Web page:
As our old photos go by on the screen saver, I thought 'what sort of parents were we?' Given our circumstances, without reference to our aptitude, our kids had a charmed upbringing.
We were, I see now, lucky to have no money, so first house a beautiful estate lodge, but sans electricity, drainage, bathroom or decent kitchen. We re-built it into a very desirable residence – the kids learned to climb ladders, mix cement, demolish chimneys and saw wood from an early age. Huge garden, earth heaps left over from grading tennis court to have mock wars in, trees to climb and endless friends – we were popular.
Chased out by the M25 just as we had got 5 children and a perfect house we acquired a 17 roomed mini-mansion, totally vandalised, no windows, plaster ceilings falling into breakfast cereal, and fleas and lice left by squatters. We discovered a Saxon moat, a duck pond (imagine the mess clearing it), ruins of an Elizabethan mansion, so the museum did a dig.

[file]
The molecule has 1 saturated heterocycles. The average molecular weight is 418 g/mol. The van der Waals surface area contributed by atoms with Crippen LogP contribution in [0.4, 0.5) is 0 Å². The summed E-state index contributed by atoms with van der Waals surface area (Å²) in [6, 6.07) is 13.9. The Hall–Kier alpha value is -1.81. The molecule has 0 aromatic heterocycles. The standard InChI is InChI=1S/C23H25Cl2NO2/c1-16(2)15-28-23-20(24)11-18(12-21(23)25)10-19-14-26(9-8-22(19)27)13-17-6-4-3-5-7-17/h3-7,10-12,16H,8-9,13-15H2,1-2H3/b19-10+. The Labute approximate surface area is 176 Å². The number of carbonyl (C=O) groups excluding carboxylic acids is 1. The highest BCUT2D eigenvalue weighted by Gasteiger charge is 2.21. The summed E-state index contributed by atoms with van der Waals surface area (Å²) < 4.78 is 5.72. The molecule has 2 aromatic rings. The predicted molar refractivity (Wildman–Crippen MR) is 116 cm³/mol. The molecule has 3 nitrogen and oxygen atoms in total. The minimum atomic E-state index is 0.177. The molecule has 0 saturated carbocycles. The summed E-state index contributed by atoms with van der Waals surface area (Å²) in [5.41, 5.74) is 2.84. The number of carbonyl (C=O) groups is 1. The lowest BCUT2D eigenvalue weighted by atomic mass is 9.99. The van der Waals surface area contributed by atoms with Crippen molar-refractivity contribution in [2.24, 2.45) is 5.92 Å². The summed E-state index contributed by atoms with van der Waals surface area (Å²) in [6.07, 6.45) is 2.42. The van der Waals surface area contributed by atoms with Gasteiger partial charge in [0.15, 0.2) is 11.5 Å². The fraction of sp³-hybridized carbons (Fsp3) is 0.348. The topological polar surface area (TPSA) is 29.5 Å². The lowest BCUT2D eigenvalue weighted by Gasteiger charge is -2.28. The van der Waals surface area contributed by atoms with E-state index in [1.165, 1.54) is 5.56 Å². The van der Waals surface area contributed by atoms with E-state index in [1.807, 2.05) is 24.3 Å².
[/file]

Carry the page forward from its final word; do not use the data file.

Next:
Always, cats, dogs, rabbits – then on to pigs, cows and horses at livery. With those came nubile teenage girls. The boys learned even more skills. I had to have live-in help (hated it) and foreign students to help our income. So we usually sat down 12 to dinner. Then came scout and guide camps, Young Farmers clubs – Bernard Cribbins lived round the corner, and came and put frog-spawn in the moat.
Summer holidays were out, so we hired places in Italy for a pittance and rushed off at Christmas in a soft-topped Land Rover, no radio, a pathetic heater, no game boys. We still don't know why we did not die of hypothermia in the Alps, or swiped off a mountain road by a juggernaut (pre-motorways). Then Italian cakes, rushing to the shore to check the catch of fish, in fact, not wearing rose-coloured glasses, bliss.
A Moodscope member.